Help Is Needed to Keep Gahan Wilson Making Cartoons

Gahan Wilson as he appeared in 2013 at his house in Sag Harbor Morgan McGivern

Gahan Wilson’s cartoons, which graced the pages of Playboy, The New Yorker, and other publications for more than 50 years, are instantly recognizable for their dark, even warped humor and macabre imagery. Five and a half years ago he sat for a profile in his house in Sag Harbor, where he lived for 20 years, offering warmth, wit, and insight into his work and the artists who have influenced it, among them Goya, Daumier, and Hogarth.

Since then, Mr. Wilson has suffered a series of setbacks, according to Paul Winters, one of his stepsons. He has severe dementia, and his wife of 53 years, Nancy Winters, died on March 2. “She was his rock,” said Mr. Wilson. “While we all helped with his care, it was my mother who grounded him. He is currently distraught and out of sorts with the world.”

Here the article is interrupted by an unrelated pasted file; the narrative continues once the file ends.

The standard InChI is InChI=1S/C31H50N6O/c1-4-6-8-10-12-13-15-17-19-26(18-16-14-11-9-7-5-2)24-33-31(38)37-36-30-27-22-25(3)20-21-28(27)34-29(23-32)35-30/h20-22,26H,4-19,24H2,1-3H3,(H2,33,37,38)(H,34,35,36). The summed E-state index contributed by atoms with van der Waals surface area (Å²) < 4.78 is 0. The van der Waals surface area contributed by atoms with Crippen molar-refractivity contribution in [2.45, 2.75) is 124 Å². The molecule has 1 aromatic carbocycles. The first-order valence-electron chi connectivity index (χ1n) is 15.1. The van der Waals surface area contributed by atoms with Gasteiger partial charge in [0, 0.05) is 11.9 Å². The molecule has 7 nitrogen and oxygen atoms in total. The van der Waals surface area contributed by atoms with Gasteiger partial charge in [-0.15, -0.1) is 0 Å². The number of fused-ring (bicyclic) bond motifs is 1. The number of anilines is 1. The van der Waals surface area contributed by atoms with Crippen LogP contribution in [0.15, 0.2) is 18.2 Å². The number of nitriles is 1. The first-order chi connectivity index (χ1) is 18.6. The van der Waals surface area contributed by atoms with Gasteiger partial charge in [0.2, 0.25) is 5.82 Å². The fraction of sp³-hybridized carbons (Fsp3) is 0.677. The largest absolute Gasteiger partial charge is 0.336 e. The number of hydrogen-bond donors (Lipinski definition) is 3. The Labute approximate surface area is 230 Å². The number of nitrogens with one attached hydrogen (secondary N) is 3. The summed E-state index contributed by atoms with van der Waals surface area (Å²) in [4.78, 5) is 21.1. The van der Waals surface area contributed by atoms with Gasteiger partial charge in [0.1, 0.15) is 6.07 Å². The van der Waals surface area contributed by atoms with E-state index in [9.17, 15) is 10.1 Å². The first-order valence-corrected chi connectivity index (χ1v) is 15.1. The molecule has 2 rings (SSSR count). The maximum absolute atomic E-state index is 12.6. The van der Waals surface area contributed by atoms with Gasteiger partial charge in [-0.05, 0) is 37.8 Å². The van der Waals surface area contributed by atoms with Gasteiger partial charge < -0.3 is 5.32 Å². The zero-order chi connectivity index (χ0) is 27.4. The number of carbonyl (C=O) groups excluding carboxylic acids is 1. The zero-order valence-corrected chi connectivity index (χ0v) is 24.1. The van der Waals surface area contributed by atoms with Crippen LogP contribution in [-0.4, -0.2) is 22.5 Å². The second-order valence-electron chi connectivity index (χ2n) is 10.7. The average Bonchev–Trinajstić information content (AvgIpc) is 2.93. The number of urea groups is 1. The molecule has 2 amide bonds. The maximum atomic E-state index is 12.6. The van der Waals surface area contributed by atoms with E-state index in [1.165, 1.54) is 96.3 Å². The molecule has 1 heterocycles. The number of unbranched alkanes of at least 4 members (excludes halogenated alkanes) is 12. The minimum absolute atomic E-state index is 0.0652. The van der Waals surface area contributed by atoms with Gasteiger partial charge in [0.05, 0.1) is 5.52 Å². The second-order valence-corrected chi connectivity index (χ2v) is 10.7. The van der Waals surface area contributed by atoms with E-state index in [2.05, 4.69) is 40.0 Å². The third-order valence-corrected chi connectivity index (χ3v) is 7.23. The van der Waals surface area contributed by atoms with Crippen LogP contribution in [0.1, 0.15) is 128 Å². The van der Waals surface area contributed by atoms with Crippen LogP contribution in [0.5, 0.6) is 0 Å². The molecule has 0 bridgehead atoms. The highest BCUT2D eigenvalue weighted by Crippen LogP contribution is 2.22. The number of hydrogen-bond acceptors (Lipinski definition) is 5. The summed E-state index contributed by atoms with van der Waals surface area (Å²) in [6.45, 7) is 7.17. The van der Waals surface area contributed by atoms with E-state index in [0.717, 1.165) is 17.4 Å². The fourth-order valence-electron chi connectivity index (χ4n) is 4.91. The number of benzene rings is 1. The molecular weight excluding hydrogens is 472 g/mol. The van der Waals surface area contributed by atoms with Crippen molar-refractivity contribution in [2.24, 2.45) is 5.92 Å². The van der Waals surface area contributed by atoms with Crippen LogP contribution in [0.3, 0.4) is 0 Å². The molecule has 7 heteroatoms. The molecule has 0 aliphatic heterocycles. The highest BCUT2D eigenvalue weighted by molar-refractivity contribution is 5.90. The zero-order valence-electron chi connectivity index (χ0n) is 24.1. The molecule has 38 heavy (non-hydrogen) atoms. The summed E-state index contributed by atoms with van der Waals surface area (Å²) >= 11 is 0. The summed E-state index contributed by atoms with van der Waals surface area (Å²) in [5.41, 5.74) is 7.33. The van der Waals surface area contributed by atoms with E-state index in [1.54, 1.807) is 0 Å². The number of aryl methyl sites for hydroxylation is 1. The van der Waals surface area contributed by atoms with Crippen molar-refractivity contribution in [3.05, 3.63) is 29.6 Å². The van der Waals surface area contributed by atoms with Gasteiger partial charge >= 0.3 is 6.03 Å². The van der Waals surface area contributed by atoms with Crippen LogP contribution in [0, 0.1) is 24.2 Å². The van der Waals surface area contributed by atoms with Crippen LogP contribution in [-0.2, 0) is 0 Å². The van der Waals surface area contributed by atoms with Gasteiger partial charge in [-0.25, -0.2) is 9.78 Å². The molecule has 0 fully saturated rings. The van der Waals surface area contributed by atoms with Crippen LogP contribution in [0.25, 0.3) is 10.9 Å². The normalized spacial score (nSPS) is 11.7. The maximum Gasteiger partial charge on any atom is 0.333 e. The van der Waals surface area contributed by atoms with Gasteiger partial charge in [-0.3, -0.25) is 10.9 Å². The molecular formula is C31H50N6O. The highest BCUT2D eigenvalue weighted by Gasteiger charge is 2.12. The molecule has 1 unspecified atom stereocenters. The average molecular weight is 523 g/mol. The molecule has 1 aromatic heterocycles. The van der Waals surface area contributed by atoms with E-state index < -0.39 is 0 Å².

Despite his fame, which included the publication of some 15 books and a feature-length documentary film, “Gahan Wilson: Born Dead, Still Weird,” he did not profit from his art as well as he could have. He was unable to remain in Sag Harbor, and neither he nor his stepsons can sustain much longer the cost of the mental health care facility where he currently resides.

Mr. Winters has set up a GoFundMe site to help defray the cost of Mr. Wilson’s care. The site is almost halfway to its goal of $100,000. Mr. Wilson was the subject of a profile in The Star in 2013.

One of Gahan Wilson's cartoons from The New Yorker Collection used in The Star's profile in